What Cancer Patients, Survivors, and Caregivers Should Know About Flu
Everyone 6 months of age and older should get a flu vaccine every season.
Flu vaccination is especially important for people with cancer or a history of cancer because they are at higher risk of developing serious flu complications.
Are Cancer Patients and Survivors More Likely to Get Flu Than Others?
We don’t know this specifically. But we do know that cancer may increase your risk of flu complications. If you have cancer now or have had certain types of cancer in the past (such as lymphoma or leukemia), you are at increased risk of developing flu complications that can be serious.
Should Cancer Patients and Survivors Get a Flu Shot?
Yes. Injectable influenza vaccines (or flu shots) are approved for use in people with cancer and other health conditions. Flu shots have a long, established safety record in people with cancer.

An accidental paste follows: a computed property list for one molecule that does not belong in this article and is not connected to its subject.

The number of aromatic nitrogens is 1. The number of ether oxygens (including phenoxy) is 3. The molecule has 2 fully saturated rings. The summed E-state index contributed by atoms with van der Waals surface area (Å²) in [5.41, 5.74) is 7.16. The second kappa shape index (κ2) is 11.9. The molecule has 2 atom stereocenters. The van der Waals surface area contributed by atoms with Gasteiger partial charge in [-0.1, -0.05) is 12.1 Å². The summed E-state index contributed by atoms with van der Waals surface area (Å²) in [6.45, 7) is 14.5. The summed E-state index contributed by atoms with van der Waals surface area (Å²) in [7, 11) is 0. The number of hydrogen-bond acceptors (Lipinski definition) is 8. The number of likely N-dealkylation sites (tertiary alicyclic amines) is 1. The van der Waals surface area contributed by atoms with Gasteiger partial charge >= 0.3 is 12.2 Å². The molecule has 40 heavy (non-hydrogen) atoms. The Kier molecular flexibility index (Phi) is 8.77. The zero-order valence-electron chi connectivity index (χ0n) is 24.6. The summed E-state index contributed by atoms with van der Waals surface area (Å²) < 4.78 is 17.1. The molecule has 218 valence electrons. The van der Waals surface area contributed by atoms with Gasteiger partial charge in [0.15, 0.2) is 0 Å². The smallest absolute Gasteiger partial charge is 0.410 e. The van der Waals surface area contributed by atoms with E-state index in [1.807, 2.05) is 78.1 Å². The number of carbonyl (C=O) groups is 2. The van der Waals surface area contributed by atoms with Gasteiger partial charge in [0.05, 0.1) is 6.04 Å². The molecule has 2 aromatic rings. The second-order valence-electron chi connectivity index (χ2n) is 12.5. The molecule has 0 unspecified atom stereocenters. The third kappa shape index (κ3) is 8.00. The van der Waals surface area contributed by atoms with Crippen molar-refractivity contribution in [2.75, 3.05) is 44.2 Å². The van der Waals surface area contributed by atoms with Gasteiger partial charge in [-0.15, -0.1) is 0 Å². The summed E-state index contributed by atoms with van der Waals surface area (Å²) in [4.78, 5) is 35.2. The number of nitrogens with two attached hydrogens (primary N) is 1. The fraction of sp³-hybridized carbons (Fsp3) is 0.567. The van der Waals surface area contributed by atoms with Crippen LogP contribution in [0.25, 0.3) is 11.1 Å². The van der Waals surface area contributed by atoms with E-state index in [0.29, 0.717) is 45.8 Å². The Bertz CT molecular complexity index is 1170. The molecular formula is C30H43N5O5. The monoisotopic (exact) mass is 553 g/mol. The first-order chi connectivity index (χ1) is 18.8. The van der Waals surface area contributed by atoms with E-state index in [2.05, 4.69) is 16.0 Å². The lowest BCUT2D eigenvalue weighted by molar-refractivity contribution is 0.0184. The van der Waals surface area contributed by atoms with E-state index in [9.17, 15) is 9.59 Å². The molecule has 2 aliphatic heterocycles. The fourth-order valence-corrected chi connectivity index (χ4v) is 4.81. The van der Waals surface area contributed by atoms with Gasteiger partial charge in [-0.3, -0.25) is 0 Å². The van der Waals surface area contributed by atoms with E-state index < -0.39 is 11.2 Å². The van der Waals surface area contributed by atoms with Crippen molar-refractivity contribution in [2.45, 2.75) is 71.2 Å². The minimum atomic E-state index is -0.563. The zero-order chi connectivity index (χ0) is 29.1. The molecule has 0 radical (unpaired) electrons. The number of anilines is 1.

It is also important for people who live with or care for cancer patients to be vaccinated against seasonal flu to reduce the risk of getting the cancer patient sick.
Flu Shots for Older Adults
Some older adults (65 years of age and older) may have a weaker immune response to flu vaccines. This can make them more likely to get sick with flu or flu complications even when vaccinated.
Certain vaccines are designed to create a stronger immune response in people who are 65 or older. For more information, see Specific Flu Shots for People 65 and Older.
You May Need a Pneumococcal Shot, Too
Having the flu increases a person’s risk for pneumococcal disease. Pneumococcal pneumonia is a serious flu-related complication that can cause death. People with cancer or other diseases that compromise the immune system should ask their doctor about pneumococcal shots.